The two methods of computing net cash flows from operating activities are more similar than they appear at first glance. Both methods are based on the same accounting data and both result in the same net cash flow. Also, the computations underlying both methods are quite’ similar. Both methods convert accrual-based income statement amounts into cash flows by adjusting for changes in related balance sheet accounts. ,
To illustrate the similarity in the computations, look briefly at the formulas for computing the cash inflows and outflows shown under the direct method (pages 562-564). Each formula begins with an income statement amount and then adds -or subtracts the change during the period in related balance sheet accounts. Now look at our illustration of the indirect method.
Notice that this computation also focuses on the net changes during the period in balance sheet accounts. The difference between the two methods lies only in format. However, the two formats provide readers of the statement of cash flows with different types of information That method informs these readers of the nature and dollar amounts of the specific cash ‘inflows and outflows comprising the operating activities of the business,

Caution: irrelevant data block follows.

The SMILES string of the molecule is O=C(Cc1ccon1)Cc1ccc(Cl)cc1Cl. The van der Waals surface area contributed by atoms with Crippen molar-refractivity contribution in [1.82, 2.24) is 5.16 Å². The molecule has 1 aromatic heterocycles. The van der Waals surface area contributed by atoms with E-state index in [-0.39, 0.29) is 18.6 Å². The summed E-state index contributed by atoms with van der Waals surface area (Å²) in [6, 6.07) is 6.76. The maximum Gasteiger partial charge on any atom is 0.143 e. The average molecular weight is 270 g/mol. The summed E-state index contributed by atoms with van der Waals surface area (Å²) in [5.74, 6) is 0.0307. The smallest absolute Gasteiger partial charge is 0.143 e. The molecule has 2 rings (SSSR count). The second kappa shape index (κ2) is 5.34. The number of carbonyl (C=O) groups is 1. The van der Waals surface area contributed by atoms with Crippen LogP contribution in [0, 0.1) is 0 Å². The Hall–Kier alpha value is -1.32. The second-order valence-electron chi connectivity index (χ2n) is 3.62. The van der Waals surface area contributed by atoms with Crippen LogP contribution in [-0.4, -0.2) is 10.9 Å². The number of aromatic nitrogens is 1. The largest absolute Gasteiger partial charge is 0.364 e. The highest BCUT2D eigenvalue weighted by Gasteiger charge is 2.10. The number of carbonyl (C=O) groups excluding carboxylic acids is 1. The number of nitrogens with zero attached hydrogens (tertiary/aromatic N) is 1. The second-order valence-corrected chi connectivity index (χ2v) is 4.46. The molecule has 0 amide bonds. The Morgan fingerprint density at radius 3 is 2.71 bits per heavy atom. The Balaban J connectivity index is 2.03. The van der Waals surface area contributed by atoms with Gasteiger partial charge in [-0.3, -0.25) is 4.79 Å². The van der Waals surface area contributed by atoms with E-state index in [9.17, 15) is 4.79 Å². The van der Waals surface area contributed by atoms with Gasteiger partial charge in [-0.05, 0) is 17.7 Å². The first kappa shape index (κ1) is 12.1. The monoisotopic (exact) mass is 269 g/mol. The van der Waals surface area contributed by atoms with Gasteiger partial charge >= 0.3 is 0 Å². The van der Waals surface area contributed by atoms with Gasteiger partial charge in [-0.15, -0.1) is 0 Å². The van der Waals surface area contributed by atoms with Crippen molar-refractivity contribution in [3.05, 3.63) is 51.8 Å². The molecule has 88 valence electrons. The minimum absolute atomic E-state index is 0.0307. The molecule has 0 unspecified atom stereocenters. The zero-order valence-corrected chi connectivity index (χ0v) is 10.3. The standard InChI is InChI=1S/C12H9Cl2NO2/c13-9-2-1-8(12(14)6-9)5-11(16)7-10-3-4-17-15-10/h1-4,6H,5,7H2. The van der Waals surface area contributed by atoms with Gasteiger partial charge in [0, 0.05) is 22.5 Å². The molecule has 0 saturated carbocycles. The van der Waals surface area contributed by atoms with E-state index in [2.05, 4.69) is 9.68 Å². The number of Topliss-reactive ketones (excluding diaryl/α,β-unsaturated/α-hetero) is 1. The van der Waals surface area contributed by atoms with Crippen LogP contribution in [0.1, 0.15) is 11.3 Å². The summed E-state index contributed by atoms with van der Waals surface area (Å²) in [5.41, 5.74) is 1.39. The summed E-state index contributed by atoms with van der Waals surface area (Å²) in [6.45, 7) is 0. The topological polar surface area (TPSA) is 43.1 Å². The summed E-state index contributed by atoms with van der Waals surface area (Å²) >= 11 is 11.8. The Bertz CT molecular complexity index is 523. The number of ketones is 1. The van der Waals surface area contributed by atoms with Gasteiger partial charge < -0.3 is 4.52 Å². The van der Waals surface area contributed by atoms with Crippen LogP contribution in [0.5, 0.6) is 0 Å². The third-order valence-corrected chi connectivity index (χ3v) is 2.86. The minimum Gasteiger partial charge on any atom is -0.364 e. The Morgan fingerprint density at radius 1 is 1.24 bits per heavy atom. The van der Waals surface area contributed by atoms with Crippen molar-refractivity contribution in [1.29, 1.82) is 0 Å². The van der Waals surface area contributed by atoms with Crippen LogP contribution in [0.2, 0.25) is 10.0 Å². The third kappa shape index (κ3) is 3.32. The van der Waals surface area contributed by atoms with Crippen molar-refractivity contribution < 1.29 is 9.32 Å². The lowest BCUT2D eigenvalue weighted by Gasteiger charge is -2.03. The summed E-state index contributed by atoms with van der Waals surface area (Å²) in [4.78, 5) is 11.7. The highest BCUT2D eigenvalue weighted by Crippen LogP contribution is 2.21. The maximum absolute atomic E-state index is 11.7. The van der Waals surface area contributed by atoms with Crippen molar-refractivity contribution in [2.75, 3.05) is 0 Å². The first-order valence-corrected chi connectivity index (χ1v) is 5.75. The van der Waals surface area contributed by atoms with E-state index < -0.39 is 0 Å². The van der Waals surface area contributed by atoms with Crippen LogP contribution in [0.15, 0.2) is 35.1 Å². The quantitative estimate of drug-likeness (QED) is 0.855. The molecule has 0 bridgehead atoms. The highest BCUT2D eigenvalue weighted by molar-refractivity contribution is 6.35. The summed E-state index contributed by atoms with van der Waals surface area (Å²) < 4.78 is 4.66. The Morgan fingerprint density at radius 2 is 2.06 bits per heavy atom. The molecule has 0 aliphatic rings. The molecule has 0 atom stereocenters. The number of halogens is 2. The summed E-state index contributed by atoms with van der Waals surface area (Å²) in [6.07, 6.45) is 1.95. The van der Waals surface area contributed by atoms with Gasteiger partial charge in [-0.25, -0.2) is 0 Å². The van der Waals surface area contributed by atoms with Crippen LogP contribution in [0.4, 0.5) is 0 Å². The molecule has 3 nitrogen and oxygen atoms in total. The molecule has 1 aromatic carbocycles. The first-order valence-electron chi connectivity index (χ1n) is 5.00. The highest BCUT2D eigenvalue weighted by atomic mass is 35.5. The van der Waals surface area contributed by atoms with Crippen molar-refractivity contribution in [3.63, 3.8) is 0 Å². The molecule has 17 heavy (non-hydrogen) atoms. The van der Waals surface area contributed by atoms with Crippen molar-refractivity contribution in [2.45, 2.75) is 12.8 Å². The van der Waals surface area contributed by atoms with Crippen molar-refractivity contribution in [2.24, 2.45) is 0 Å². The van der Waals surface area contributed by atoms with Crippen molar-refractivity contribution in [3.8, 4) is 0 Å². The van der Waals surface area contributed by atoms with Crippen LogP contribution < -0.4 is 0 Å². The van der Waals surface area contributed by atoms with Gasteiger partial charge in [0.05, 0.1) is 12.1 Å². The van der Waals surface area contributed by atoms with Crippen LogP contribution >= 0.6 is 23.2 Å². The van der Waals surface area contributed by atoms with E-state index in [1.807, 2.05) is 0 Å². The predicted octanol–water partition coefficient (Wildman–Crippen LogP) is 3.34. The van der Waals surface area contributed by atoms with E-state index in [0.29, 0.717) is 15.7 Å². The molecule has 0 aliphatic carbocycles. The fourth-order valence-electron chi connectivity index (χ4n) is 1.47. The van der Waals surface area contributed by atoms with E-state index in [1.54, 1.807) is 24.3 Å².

The indirect method, in contrast, explains why the net cash flows from operating activitifer from other measurement’ofperformance=-net income. ‘Differences Be(Ween Net Income and Net Cash Flows from Operating Activities As previously stated, net cash flows from operating activities differ from net income for’ three major reasons. (Note: In the following discussions we, will assume that both. Income. and net cash flows are positive amounts.)1., Noncash expenses. Some expenses, such as depreciation expense, reduce net income but do not require any.cash outlay during the current period.